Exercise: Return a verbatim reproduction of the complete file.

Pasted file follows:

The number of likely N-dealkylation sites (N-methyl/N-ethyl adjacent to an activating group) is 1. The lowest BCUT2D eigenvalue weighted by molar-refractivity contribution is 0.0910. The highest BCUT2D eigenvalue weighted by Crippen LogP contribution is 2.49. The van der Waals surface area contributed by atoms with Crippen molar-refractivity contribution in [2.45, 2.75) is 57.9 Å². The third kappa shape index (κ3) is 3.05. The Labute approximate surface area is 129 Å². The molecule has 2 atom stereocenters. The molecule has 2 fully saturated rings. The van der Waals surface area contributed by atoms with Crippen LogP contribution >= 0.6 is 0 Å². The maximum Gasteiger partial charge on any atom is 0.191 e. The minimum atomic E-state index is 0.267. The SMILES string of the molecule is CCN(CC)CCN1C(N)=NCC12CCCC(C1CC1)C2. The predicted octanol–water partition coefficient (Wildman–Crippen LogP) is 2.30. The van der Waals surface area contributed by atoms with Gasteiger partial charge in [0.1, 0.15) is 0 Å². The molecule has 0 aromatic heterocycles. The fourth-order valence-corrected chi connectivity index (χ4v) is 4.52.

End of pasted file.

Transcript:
The number of likely N-dealkylation sites (N-methyl/N-ethyl adjacent to an activating group) is 1. The lowest BCUT2D eigenvalue weighted by molar-refractivity contribution is 0.0910. The highest BCUT2D eigenvalue weighted by Crippen LogP contribution is 2.49. The van der Waals surface area contributed by atoms with Crippen molar-refractivity contribution in [2.45, 2.75) is 57.9 Å². The third kappa shape index (κ3) is 3.05. The Labute approximate surface area is 129 Å². The molecule has 2 atom stereocenters. The molecule has 2 fully saturated rings. The van der Waals surface area contributed by atoms with Crippen LogP contribution >= 0.6 is 0 Å². The maximum Gasteiger partial charge on any atom is 0.191 e. The minimum atomic E-state index is 0.267. The SMILES string of the molecule is CCN(CC)CCN1C(N)=NCC12CCCC(C1CC1)C2. The predicted octanol–water partition coefficient (Wildman–Crippen LogP) is 2.30. The van der Waals surface area contributed by atoms with Gasteiger partial charge in [0.1, 0.15) is 0 Å². The molecule has 0 aromatic heterocycles. The fourth-order valence-corrected chi connectivity index (χ4v) is 4.52.